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After playing four caracters, including one complete playthrough, I'm happy with the game overall. Most comments I could make were made elsewhere, with one exception.

TLDR : Given the circumstances, the sense of urgency feels lacking in the beginning of the game.

Here is what the caracter is told from the get-go :

  • You were infected by mindflayers
  • They will destroy you from the inside
  • You have days to live
  • You need a healer ASAP

OK, great. That's a clear set of goals with appropriate stakes.

Then Lae'zel appears on a silver platter, in a wooden cage. She's got a plan. She is the plan. Planning for this kind of contingency is her literal raison d'être.
Of course, she needs helps from her people; lo and behold, some dude over there saw a Githyanki patrol up on the Risen Road.

How is this not route 1? Where else should the player look for a perfect solution? Why don't the other characters react to this option at all?

At this point, nobody knows about the larva's modification. In fact, it takes a while (or some snooping) before you learn that fact. As far as anyone knows, you've got 48 hours to find a miracle or jump off a cliff.
Then the miracle people show up out of nowhere and they're barely a consideration. All your companions have to say about the Gith is that they're kinda rude, sometimes.

In my mind, the only reasonable course of action is to pipe down and follow the lady with all the fun facts about Mindflayers. (Plus, she helped you get out of Hell).
You can do that, of course. But if you do the sensible thing and rush for the Gith patrol as though your life depended on it, you will get your skull caved in. The patrol is level 5 at least, with great equipment.

So you reload and wander about, collecting wares for gold and murdering goblins for xp. That's how the game progresses, and it's fun, but it all seems like a distraction from ceremorphosis rather than a solution.
And the more you wait, the more you realize that the mindflayer larva doesn't actually matter. Ignore what everyone says and go kidnap owlbear cubs. Who cares?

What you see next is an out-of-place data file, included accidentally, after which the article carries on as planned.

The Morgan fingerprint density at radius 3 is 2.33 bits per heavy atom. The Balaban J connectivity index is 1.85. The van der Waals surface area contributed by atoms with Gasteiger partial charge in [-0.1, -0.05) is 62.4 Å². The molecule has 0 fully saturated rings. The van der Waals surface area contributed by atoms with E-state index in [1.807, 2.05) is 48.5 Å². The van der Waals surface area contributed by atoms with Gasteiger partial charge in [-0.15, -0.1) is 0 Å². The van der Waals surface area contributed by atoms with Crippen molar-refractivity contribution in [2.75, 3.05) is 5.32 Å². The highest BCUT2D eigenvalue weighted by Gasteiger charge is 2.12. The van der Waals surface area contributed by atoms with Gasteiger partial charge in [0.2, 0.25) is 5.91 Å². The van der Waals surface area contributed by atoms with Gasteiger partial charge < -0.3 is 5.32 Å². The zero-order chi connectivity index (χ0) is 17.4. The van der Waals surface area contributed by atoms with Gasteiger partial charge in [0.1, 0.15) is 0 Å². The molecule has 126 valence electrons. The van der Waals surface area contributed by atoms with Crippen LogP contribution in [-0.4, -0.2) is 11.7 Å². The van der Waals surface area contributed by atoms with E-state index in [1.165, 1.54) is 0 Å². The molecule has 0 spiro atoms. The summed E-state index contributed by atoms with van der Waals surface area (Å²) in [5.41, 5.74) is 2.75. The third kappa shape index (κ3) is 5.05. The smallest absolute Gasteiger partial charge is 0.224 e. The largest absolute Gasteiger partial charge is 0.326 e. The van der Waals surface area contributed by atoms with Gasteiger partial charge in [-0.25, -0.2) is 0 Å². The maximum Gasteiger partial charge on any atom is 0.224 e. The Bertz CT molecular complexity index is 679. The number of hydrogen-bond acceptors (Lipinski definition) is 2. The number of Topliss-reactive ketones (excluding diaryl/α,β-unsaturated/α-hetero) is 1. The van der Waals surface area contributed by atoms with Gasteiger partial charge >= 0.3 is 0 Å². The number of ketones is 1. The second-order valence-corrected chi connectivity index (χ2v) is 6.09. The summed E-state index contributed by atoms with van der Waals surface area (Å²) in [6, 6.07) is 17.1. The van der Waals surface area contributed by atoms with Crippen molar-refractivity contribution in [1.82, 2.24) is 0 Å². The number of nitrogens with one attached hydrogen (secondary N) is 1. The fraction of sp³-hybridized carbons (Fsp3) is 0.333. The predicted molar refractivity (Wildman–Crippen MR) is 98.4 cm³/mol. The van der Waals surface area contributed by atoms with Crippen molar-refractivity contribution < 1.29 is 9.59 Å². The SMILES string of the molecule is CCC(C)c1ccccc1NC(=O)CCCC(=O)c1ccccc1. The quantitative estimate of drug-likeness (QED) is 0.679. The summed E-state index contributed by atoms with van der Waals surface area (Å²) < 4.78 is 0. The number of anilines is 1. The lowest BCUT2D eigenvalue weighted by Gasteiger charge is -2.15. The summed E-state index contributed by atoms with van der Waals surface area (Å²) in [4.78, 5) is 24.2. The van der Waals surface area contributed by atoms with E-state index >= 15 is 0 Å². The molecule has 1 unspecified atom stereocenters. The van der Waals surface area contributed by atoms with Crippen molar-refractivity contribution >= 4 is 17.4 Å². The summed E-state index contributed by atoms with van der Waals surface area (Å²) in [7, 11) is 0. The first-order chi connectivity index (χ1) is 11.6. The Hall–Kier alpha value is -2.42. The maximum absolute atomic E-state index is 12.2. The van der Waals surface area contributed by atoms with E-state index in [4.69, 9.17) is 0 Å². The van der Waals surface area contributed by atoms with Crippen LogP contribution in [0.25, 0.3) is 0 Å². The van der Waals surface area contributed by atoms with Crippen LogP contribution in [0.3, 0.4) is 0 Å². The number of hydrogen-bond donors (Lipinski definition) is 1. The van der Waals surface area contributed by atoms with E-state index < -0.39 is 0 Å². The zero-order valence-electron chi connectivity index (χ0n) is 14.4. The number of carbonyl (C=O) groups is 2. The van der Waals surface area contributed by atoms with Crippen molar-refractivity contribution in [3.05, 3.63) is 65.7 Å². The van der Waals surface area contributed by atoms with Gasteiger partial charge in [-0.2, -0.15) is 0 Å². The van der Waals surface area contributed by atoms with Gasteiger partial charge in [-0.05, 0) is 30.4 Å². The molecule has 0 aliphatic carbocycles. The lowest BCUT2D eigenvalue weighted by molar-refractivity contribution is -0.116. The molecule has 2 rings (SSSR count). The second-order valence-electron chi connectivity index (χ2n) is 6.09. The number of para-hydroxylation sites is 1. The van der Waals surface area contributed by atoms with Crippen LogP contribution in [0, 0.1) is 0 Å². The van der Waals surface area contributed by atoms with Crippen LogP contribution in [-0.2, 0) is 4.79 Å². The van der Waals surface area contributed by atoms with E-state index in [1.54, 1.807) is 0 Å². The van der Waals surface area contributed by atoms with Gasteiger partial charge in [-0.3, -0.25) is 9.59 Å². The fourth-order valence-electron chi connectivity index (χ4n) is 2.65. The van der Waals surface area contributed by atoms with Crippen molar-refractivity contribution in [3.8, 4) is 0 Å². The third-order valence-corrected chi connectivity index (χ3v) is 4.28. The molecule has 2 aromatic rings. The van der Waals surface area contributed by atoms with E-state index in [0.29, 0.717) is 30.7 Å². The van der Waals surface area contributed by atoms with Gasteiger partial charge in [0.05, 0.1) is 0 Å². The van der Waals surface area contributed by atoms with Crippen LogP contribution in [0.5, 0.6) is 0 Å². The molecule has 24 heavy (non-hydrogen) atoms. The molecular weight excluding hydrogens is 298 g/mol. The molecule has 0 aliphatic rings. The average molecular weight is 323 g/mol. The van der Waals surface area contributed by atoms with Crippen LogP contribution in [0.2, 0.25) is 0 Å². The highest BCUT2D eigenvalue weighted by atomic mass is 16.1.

Nobody seems to be interested in the best shot for a cure at your disposal, so why should you?


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Well, one probably should rush for the gith patrol, but then notice how everybody that ran into them have gotten killed. Then notice what they did to those fists. Then notice that the dragon is gosh dang huge! Then send Laezel in to have a chat with them, preferably on her own with everybody else far, far behind. Then you run far enough away that after the Gith catch up and kill Laezel, they'll go back to their normal pattern of goofing around and you can resurrect her, sneak off, and plan to come back another day.

But I agree that it would be better if there was some more sensible way to realise that her solution wasn't as easy as it sounds.

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First of all you get the evidence that the tadpoles are altered quite soon. Because with normal tadpoles you're supposed to have some nasty symptoms on day 1. And you, all companions and some NPC acknowledge that you didn't get a single symptom.
Second you get a tip that Lae'zel solution maybe a trap right after getting the direction towards the Gith patrol. In addition if you try to get more details from her and listen to some background conversations between her and Shadowheart you will get more reasons to feel worried about how grave her solution may be.

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Originally Posted by Flooter
TLDR : Given the circumstances, the sense of urgency feels lacking in the beginning of the game.

I am glad that this has not become such a chore and that I can rest as often as I want.
When the situation became apparent to me I felt annoyingly pressed for at least 3/4th of my first (complete) playthrough of the available content.
And it was not a good feeling.

It was not good to expect to somehow "fu** up" and lose everything because I was too chill.
But I am not someone who likes to be under pressure anyways. My whole spiritual being rejects it.

Last edited by KeinSklave; 09/08/21 03:35 PM.

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In-game urgency is addressed when you first rest and get the cutscene that makes the party aware that they're not transforming at the normal rate. The question is then: How should the game encourage players to rest before attempting to reach the Gith Patrol?